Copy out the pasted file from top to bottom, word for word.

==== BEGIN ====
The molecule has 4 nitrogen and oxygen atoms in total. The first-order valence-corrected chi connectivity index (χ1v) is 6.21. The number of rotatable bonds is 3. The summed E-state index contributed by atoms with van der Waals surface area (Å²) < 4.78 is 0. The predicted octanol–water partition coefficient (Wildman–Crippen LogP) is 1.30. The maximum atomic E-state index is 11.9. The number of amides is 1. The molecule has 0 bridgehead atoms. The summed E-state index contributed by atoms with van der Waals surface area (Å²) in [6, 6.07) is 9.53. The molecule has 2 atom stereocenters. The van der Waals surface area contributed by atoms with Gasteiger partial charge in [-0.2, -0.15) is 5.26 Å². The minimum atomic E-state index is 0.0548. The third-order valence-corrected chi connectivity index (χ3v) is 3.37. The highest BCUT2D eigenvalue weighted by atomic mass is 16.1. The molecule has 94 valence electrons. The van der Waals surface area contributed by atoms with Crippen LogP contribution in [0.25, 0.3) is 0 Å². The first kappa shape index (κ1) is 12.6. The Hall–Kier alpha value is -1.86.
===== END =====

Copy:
The molecule has 4 nitrogen and oxygen atoms in total. The first-order valence-corrected chi connectivity index (χ1v) is 6.21. The number of rotatable bonds is 3. The summed E-state index contributed by atoms with van der Waals surface area (Å²) < 4.78 is 0. The predicted octanol–water partition coefficient (Wildman–Crippen LogP) is 1.30. The maximum atomic E-state index is 11.9. The number of amides is 1. The molecule has 0 bridgehead atoms. The summed E-state index contributed by atoms with van der Waals surface area (Å²) in [6, 6.07) is 9.53. The molecule has 2 atom stereocenters. The van der Waals surface area contributed by atoms with Gasteiger partial charge in [-0.2, -0.15) is 5.26 Å². The minimum atomic E-state index is 0.0548. The third-order valence-corrected chi connectivity index (χ3v) is 3.37. The highest BCUT2D eigenvalue weighted by atomic mass is 16.1. The molecule has 94 valence electrons. The van der Waals surface area contributed by atoms with Crippen LogP contribution in [0.25, 0.3) is 0 Å². The first kappa shape index (κ1) is 12.6. The Hall–Kier alpha value is -1.86.